Worldwide, more than 1 million people are killed, and several million are injured each year due to transport accidents. Still, since the 1970s, the fatality rate has substantially declined. In many cases, the fatality rate has been cut by more than half (five times less in some instances, such as France and Germany). Road accidents are complex phenomena where several variables often interact (alcohol, network quality, speed, meteorological conditions, driver behavior, etc.). It is possible, however, to group these variables into three major factors: the vehicle, the user, and the environment (infrastructure and traffic). Road safety is an important social stakeholder, and insecurity is a major and often disregarded problem. Therefore, progress occurs in matters of health (emergency) and technology (roads, vehicles). However, the risk itself is not contained because mobility has increased.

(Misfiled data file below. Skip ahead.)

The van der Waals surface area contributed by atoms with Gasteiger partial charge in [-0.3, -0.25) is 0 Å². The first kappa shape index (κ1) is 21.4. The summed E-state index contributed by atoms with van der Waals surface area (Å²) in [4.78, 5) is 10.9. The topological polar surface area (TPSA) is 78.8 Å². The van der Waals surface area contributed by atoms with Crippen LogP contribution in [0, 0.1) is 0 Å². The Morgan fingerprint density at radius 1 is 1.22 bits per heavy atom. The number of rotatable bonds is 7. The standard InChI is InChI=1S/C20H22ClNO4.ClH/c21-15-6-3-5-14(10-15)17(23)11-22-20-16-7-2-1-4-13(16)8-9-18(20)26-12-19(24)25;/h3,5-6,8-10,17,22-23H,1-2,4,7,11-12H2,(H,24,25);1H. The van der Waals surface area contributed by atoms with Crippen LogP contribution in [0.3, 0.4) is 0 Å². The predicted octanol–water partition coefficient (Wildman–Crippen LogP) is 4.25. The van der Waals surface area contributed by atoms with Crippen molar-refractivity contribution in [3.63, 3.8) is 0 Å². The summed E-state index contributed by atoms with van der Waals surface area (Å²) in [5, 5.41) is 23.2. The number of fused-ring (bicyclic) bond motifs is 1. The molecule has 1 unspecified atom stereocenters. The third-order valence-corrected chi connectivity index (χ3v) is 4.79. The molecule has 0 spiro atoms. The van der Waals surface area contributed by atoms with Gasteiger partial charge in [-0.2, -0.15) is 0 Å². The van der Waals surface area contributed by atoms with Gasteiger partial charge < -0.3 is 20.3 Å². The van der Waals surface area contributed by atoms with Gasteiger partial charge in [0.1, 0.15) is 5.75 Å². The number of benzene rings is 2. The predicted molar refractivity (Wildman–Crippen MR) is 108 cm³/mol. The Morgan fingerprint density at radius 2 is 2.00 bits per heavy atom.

Drivers generally tend to underestimate the probability of accidents or overestimate their ability to avoid them. Risk perception becomes a compromise between regulation, psychological tendencies, and the social values of individuals. Other variables must be considered, such as those which diminish awareness and reflexes; aging, fatigue, medicine, drugs, alcohol, etc. Speed is also a factor in road accident risk. The greater the speed, the greater the driving difficulties and the corresponding risk to the driver’s (and other users’) safety. Human factors can be attributed to no less than 85% of accidents. It would thus be impossible to transform the road into a completely safe transport medium.
Given the complexity of the issue with regard to the people, location, and causes implied in accidents, there cannot exist a single all-encompassing approach. Regulation of vehicles, infrastructure, and behavior (education, prevention, awareness, and repression) is commonly perceived as a tool to achieve such a purpose. Road safety acts can influence the consequences of accidents. For example, speed limits, better public transit management, restricted time periods for automobile access in specific neighborhoods, and lanes are methods assumed to have an impact. It is important to remember that the amount of accidents is proportional to mobility, and it is impossible to reduce one without directly impacting the other.